Putting children first in education
The controversy over ESF school fees is capturing the headlines but in the process is obscuring some much bigger issues.
Intriguingly, the confusion has led one of my favourite - and Hong Kong's best - columnists to ask the right question, get the right answer, but then draw the wrong conclusion.
Maybe if we return to first principles the way forward will be clearer.
Hong Kong's school scene can roughly be divided into two broad categories, local schools (which receive financial assistance from the administration in a variety of ways) and international schools which get help with the land but are essentially on their own for buildings and operational expenditure.
The ESF is stranded in a sort of no man's land in the middle. It gets a subvention, which other international type schools do not, but at the same time the recurrent support is not adjusted in line with cost increases as it would be if the ESF were regarded as a local school. The annual subsidy has been subject to an arbitrary cap imposed many years ago.
The international schools are extremely popular with parents because they provide a world class education for their children, albeit at a high price. ESF schools are also extremely popular for essentially the same reasons. Many local families make considerable financial sacrifices to send their children to international or ESF schools and local children now take up a high percentage of places.
Some local schools have an excellent reputation, while others are regarded as very poor. However the administration treats them all as basically the same. The recent exercise to cut secondary one classes was applied equally across the board whereas common sense would suggest the opportunity of falling enrollment numbers should have been taken to close the really bad schools altogether while maintaining - or even expanding - the better ones.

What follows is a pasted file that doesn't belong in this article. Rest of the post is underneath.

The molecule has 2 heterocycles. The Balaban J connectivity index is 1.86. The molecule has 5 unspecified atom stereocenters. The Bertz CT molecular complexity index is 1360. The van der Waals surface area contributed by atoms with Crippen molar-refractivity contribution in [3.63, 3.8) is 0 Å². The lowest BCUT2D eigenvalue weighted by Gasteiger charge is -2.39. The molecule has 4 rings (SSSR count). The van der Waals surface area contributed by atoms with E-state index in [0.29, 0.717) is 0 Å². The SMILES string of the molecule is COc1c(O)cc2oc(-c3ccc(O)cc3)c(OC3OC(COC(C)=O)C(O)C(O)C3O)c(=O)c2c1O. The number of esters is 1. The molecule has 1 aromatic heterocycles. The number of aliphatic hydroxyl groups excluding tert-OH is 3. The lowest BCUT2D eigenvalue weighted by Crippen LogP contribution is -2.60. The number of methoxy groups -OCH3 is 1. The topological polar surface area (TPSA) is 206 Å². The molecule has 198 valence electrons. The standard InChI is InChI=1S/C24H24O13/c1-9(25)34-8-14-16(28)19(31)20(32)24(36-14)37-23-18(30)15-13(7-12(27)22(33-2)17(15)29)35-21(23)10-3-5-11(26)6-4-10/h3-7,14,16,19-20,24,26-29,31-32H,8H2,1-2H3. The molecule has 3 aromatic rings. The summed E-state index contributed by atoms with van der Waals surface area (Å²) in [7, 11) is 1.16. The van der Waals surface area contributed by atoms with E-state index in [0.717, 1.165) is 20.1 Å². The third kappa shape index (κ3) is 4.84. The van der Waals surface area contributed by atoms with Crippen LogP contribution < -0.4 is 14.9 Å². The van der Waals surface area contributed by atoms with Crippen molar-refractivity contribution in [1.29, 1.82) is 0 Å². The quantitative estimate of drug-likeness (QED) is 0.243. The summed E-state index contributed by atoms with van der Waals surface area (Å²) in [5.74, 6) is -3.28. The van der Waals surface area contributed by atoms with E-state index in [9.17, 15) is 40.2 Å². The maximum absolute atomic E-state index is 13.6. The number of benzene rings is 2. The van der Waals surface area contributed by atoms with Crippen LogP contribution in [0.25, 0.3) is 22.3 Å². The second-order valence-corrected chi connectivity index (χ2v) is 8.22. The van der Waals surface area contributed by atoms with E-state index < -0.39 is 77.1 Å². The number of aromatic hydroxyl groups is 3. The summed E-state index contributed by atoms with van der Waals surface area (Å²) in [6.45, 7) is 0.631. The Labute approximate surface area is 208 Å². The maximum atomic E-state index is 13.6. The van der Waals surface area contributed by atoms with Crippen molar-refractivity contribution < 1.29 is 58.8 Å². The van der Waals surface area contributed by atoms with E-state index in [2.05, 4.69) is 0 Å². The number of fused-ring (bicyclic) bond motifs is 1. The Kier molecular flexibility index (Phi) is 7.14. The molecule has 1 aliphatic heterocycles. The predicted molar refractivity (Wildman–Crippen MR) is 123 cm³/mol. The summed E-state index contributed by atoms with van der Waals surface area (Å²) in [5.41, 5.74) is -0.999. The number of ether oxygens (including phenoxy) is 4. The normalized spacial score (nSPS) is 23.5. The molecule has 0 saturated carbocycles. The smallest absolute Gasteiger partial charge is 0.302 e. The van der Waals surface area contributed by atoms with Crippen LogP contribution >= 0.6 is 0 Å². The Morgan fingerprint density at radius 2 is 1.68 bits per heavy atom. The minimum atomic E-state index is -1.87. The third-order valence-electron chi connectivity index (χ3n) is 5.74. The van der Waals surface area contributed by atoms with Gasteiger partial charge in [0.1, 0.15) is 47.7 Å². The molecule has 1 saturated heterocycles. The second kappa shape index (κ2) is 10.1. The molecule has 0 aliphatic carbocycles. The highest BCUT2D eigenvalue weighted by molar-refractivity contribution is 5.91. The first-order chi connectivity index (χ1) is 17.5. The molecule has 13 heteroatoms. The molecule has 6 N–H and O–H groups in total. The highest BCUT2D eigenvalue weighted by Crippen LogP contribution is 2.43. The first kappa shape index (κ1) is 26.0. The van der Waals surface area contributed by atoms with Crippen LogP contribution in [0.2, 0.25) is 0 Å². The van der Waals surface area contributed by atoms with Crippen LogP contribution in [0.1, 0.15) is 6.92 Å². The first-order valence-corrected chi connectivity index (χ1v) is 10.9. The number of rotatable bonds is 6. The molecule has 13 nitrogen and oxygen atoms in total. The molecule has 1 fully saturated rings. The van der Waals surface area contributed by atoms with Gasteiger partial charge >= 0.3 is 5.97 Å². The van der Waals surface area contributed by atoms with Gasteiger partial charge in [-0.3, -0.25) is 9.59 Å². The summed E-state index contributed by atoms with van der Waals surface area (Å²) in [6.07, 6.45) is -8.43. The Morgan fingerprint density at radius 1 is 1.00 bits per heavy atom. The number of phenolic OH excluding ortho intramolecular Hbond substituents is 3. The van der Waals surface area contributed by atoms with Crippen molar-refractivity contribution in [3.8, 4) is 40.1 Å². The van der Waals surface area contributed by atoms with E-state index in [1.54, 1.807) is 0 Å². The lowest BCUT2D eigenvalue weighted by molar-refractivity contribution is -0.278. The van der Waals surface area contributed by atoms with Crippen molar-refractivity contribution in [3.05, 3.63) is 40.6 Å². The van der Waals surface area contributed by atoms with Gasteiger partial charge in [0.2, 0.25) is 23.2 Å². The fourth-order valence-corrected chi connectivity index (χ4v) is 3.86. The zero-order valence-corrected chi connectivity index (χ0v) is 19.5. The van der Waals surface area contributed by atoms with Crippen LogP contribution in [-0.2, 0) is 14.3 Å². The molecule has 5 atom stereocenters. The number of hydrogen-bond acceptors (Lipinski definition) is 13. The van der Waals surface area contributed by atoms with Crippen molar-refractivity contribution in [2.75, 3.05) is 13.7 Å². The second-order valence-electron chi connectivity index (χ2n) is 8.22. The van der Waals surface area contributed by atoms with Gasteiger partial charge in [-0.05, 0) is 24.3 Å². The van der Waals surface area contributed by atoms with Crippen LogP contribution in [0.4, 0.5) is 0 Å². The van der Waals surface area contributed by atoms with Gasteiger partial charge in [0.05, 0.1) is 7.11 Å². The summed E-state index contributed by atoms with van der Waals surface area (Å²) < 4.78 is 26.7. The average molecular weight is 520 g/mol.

A recent column in this newspaper argued that because ESF schools and international schools are now to all intents and purposes identical they should be treated the same and the subvention to the ESF should be gradually phased out. An alternative way of leveling the playing field - giving more support to the international schools - was apparently overlooked. Bearing in mind that a high proportion of the students at both international and ESF schools are local children, why shouldn't they be supported?
Part of the problem arises because our public funding machinery is directed towards supporting institutions (schools or foundations) rather than students. But this is putting bureaucrats in control instead of parents.
What we should do is give to every lawfully resident parent in Hong Kong an education voucher for each lawfully resident child. The voucher should be valued at the estimated cost of educating a local child at a local school. But it would be up to the parent to choose which school his child should attend and apply the voucher towards the cost.
If a parent chose a local school - and of course he would choose a good one - then there would be nothing further to pay. But if he chose an international or ESF one (or one of the local schools funded in a similar way) where the fees were higher than the value of the voucher, then the parent would have to make up the difference.
Over time, the community would settle on the balance of local and international/ESF schools that it thought appropriate rather than the balance decreed from upon high by politicians or protected from below by teachers unions. And among local schools, competition would gradually drive out the bad in favour of the good.
The main arguments posited against such a system are that its introduction would be disruptive, it would be administratively difficult to operate and so on. But the real underlying arguments are that it would reduce bureaucratic control and also render bad teachers unemployed.
The main argument in favour - that it would lead to better education for all our children in accordance with their parents' wishes - doesn't seem to carry as much weight.
Perhaps it should.